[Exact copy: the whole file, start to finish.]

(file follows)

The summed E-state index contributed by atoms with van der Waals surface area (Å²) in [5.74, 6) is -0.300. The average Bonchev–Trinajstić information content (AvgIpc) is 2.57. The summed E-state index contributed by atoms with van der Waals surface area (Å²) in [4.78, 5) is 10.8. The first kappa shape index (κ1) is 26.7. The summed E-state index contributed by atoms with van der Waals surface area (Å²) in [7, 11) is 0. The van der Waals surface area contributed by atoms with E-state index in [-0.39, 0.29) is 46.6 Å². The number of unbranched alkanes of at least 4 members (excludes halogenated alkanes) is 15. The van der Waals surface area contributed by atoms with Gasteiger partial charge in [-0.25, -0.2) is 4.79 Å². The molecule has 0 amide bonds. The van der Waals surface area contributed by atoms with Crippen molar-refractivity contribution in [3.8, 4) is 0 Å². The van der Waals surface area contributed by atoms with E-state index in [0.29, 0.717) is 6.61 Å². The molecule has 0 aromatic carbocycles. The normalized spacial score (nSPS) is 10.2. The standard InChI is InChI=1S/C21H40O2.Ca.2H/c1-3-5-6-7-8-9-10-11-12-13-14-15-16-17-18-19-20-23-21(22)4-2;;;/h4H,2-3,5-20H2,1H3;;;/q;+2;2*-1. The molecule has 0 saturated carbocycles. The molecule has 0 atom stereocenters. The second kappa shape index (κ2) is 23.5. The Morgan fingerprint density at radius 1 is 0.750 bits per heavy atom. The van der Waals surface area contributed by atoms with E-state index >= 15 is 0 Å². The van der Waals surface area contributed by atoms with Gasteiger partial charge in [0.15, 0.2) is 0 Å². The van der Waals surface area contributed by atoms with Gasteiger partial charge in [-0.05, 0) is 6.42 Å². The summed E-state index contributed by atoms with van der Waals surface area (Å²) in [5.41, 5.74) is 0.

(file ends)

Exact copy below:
The summed E-state index contributed by atoms with van der Waals surface area (Å²) in [5.74, 6) is -0.300. The average Bonchev–Trinajstić information content (AvgIpc) is 2.57. The summed E-state index contributed by atoms with van der Waals surface area (Å²) in [4.78, 5) is 10.8. The first kappa shape index (κ1) is 26.7. The summed E-state index contributed by atoms with van der Waals surface area (Å²) in [7, 11) is 0. The van der Waals surface area contributed by atoms with E-state index in [-0.39, 0.29) is 46.6 Å². The number of unbranched alkanes of at least 4 members (excludes halogenated alkanes) is 15. The van der Waals surface area contributed by atoms with Gasteiger partial charge in [-0.25, -0.2) is 4.79 Å². The molecule has 0 amide bonds. The van der Waals surface area contributed by atoms with Crippen molar-refractivity contribution in [3.8, 4) is 0 Å². The van der Waals surface area contributed by atoms with E-state index in [0.29, 0.717) is 6.61 Å². The molecule has 0 aromatic carbocycles. The normalized spacial score (nSPS) is 10.2. The standard InChI is InChI=1S/C21H40O2.Ca.2H/c1-3-5-6-7-8-9-10-11-12-13-14-15-16-17-18-19-20-23-21(22)4-2;;;/h4H,2-3,5-20H2,1H3;;;/q;+2;2*-1. The molecule has 0 saturated carbocycles. The molecule has 0 atom stereocenters. The second kappa shape index (κ2) is 23.5. The Morgan fingerprint density at radius 1 is 0.750 bits per heavy atom. The van der Waals surface area contributed by atoms with E-state index >= 15 is 0 Å². The van der Waals surface area contributed by atoms with Gasteiger partial charge in [0.15, 0.2) is 0 Å². The van der Waals surface area contributed by atoms with Gasteiger partial charge in [-0.05, 0) is 6.42 Å². The summed E-state index contributed by atoms with van der Waals surface area (Å²) in [5.41, 5.74) is 0.